I use my chef’s knives for all kinds of prep: from chopping Napa cabbage to make home-made kimchi to chiffonading sage for a pizza (I know, we make unusual foods). But for a tool you use in the kitchen so much, it’s important that you make the right buying decision. Plus, few things feel worse than spending $150 on something you end up hating. So before hitting “buy” on Amazon or tossing the cheapest knife in the cart on your next outing, it’s important to ask yourself two questions: What does a chef’s knife offer, and what do you need it for in the kitchen?
High-quality chef’s knives offer versatility above all. Unless you spend considerable time deboning fish or peeling pears, you don’t need a special boning knife, paring knife, carving knife, serrated knife or other specialty knives because a chef’s knife should be able to accomplish 95% of your needs. And let’s not even get started on the counter space consumed by a giant knife block.
Since you’re going to be using it a lot, a chef’s knife should be a pleasure to use — properly weighty, but not heavy enough to make using it tiring. You might even want an ergonomic handle. As for the blade? Durable, since it gets so much use, and consistently sharp. There’s nothing worse than a dull knife when cutting, chopping and slicing, so edge retention should be a priority.
The second question — what you need — is harder to answer. Luckily, I’ve tested some of the most popular chef’s knives on the market, and below are the best chef knife picks for every kind of home cook. We’ll update this list periodically. Grab your cutting board and tomatoes — we’re diving in!
This Japanese-style chef’s knife lies at the higher end of the spectrum when it comes to price, but it rests at the top of most best lists online for a reason: it’s a fantastic product. Not only is it super sharp (it slides through tomatoes without any tearing whatsoever), but its blade is thinner than heavier knives like Wusthof’s, which makes slicing snappier veggies like carrots feel like cutting a ripe banana with a butter knife. No, I’m not exaggerating — this is a super sharp knife.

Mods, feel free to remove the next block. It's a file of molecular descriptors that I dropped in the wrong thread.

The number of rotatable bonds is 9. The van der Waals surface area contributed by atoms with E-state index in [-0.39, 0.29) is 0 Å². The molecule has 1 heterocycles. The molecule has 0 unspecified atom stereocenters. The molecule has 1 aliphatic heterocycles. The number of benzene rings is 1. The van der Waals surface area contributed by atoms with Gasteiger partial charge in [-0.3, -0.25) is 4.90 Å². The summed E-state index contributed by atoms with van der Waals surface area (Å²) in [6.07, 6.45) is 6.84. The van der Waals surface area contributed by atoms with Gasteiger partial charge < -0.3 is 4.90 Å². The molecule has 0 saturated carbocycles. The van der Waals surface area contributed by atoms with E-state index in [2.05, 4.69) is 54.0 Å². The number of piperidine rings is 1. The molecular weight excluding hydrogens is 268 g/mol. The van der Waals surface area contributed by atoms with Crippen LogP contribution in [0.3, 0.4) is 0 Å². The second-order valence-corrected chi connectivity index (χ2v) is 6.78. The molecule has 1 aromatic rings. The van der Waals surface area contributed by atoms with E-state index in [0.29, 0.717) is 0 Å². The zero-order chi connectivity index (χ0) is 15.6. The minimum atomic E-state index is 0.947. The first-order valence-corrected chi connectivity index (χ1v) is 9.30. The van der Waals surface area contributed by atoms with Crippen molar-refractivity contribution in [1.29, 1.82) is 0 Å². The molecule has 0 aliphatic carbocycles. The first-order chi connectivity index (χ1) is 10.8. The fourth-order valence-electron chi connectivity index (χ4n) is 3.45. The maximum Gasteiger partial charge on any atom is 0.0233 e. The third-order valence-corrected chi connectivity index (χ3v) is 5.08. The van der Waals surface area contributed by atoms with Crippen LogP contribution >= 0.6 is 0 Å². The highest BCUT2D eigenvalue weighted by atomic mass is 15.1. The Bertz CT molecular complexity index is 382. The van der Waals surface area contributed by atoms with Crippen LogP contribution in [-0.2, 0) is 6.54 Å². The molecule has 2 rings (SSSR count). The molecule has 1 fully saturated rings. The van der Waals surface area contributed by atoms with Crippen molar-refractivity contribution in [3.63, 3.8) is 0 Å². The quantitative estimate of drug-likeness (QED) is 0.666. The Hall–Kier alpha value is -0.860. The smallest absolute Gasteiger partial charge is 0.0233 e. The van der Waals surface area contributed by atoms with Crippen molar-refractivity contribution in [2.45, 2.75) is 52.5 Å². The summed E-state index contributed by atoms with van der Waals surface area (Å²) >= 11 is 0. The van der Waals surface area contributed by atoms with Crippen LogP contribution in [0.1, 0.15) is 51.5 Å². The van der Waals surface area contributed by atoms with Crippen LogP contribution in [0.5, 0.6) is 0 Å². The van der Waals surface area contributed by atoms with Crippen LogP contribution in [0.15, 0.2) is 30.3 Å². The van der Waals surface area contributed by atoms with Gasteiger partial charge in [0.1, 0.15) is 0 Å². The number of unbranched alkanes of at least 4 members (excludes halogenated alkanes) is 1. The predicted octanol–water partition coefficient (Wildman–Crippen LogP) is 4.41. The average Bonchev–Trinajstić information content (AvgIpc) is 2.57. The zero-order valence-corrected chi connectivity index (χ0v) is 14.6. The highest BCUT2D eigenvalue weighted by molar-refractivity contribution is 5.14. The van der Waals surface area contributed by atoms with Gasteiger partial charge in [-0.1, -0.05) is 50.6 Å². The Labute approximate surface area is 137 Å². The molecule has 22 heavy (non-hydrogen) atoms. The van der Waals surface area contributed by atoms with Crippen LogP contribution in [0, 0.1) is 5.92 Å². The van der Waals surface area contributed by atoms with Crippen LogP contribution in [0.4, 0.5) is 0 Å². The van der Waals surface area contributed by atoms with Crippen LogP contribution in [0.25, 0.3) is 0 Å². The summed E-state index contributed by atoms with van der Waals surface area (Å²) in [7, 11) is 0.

Mac’s most popular chef knife is perfectly balanced, so you never feel at risk of losing control of the blade. Its belly is also comfortably rounded, which makes the rocking motion while mincing feel natural. The Wusthof was my favorite before I got my hands on the Mac, but after this Japanese-style knife arrived, I found myself turning to it for all my basic needs.
Wusthof’s 8-inch classic chef’s knife is a workhorse in the kitchen. It’s one of the weightiest knives I tested, which helps it slice more delicate foods such as tomatoes as effortlessly as warm butter and cut through more robust foods like butternut squash without exertion. The heavier knife weight helps guide the blade in consistent movements as you use it, but the Wusthof isn’t so heavy that you ever feel controlled by the blade.
The Wusthof was my initial pick for best overall knife until I got my hands on the Mac knife (above), and it still stands up as a top-of-the-line option. The only shortcoming of the Wusthof is the slightly softer steel used for its blade, which makes it not quite so razor-sharp as the Mac.
That said, the Wusthof classic is perfectly balanced between the handle and blade, and it has a heel to protect your fingers, which makes it feel all the safer to wield. One of the best measures of how comfortable a knife feels in your hand is breaking down a chicken — as it requires many types of cuts across skin, meat, fat and cartilage. When I used the Wusthof to break down a bird, it felt as though I’d been using the knife for years. I didn’t make a single errant cut or awkward motion.
This knife is top-to-bottom one of the best available at a reasonable price. It’s versatile and comfortable, and its high-carbon steel forged blade will keep a sharp edge as well as nearly any other knife — Mac and Global excluded — in this price range.
Global’s popular chef’s knife is a Japanese knife style blade, like Mac’s, which means it boasts a scary-sharp edge and a nimble-feeling lightweight body. Global’s design is also unique: the handle and blade are made of a single piece of high-carbon steel, and the handle is filled with sand to weight it. Like the Wusthof and Mac knives, Global’s 8-inch option is well-balanced and meets all your usual mise en place needs.
While the edge isn’t quite as sharp as Mac’s 8-inch blade, this versatile knife will feel great for anyone preferring lighter blades. And if you find it on sale for a cool $80, like I did, then you should absolutely snap up this lightweight kitchen knife.
For $50, J.A. Henckels’ Zwilling Gourmet 8-inch Chef’s knife is a great budget option. It doesn’t have the heel of a heavier-duty knife like the Wusthof or J.A. Henckels Classic, but it’s well-balanced and makes clean cuts on tomatoes and herbs, makes quick work of dicing onions and breaks down a chicken with relative ease.